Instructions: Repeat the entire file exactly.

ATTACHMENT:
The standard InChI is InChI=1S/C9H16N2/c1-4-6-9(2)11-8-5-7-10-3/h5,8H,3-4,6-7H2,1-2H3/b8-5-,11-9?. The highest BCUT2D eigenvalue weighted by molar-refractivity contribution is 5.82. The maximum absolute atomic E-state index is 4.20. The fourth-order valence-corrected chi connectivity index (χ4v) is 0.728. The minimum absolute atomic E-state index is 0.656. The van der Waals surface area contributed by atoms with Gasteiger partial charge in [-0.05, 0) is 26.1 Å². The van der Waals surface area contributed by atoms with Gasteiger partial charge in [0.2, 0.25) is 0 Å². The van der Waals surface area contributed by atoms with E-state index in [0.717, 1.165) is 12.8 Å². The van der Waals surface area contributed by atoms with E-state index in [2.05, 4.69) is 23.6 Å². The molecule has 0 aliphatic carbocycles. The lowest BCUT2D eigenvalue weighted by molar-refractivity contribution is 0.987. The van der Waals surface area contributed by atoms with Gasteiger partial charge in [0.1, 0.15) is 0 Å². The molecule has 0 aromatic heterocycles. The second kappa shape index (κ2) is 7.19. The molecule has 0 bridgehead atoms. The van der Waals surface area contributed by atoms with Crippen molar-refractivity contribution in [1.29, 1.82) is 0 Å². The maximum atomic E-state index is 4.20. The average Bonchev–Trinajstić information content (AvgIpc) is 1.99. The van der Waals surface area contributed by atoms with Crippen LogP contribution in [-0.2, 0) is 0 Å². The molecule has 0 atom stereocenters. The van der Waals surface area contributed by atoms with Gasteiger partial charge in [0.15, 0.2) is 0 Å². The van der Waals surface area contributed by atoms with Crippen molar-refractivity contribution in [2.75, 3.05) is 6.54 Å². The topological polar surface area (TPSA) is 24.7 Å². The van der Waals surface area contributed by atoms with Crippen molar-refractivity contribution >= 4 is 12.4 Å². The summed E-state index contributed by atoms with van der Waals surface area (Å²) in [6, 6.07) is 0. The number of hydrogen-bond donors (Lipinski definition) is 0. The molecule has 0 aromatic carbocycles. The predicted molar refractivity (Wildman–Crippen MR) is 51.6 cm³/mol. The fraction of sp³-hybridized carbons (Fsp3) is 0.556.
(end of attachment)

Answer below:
The standard InChI is InChI=1S/C9H16N2/c1-4-6-9(2)11-8-5-7-10-3/h5,8H,3-4,6-7H2,1-2H3/b8-5-,11-9?. The highest BCUT2D eigenvalue weighted by molar-refractivity contribution is 5.82. The maximum absolute atomic E-state index is 4.20. The fourth-order valence-corrected chi connectivity index (χ4v) is 0.728. The minimum absolute atomic E-state index is 0.656. The van der Waals surface area contributed by atoms with Gasteiger partial charge in [-0.05, 0) is 26.1 Å². The van der Waals surface area contributed by atoms with Gasteiger partial charge in [0.2, 0.25) is 0 Å². The van der Waals surface area contributed by atoms with E-state index in [0.717, 1.165) is 12.8 Å². The van der Waals surface area contributed by atoms with E-state index in [2.05, 4.69) is 23.6 Å². The molecule has 0 aliphatic carbocycles. The lowest BCUT2D eigenvalue weighted by molar-refractivity contribution is 0.987. The van der Waals surface area contributed by atoms with Gasteiger partial charge in [0.1, 0.15) is 0 Å². The molecule has 0 aromatic heterocycles. The second kappa shape index (κ2) is 7.19. The molecule has 0 bridgehead atoms. The van der Waals surface area contributed by atoms with Crippen molar-refractivity contribution in [1.29, 1.82) is 0 Å². The maximum atomic E-state index is 4.20. The average Bonchev–Trinajstić information content (AvgIpc) is 1.99. The van der Waals surface area contributed by atoms with Crippen LogP contribution in [-0.2, 0) is 0 Å². The molecule has 0 atom stereocenters. The van der Waals surface area contributed by atoms with Gasteiger partial charge in [0.15, 0.2) is 0 Å². The van der Waals surface area contributed by atoms with Crippen molar-refractivity contribution in [2.75, 3.05) is 6.54 Å². The topological polar surface area (TPSA) is 24.7 Å². The van der Waals surface area contributed by atoms with Crippen molar-refractivity contribution >= 4 is 12.4 Å². The summed E-state index contributed by atoms with van der Waals surface area (Å²) in [6, 6.07) is 0. The number of hydrogen-bond donors (Lipinski definition) is 0. The molecule has 0 aromatic carbocycles. The predicted molar refractivity (Wildman–Crippen MR) is 51.6 cm³/mol. The fraction of sp³-hybridized carbons (Fsp3) is 0.556.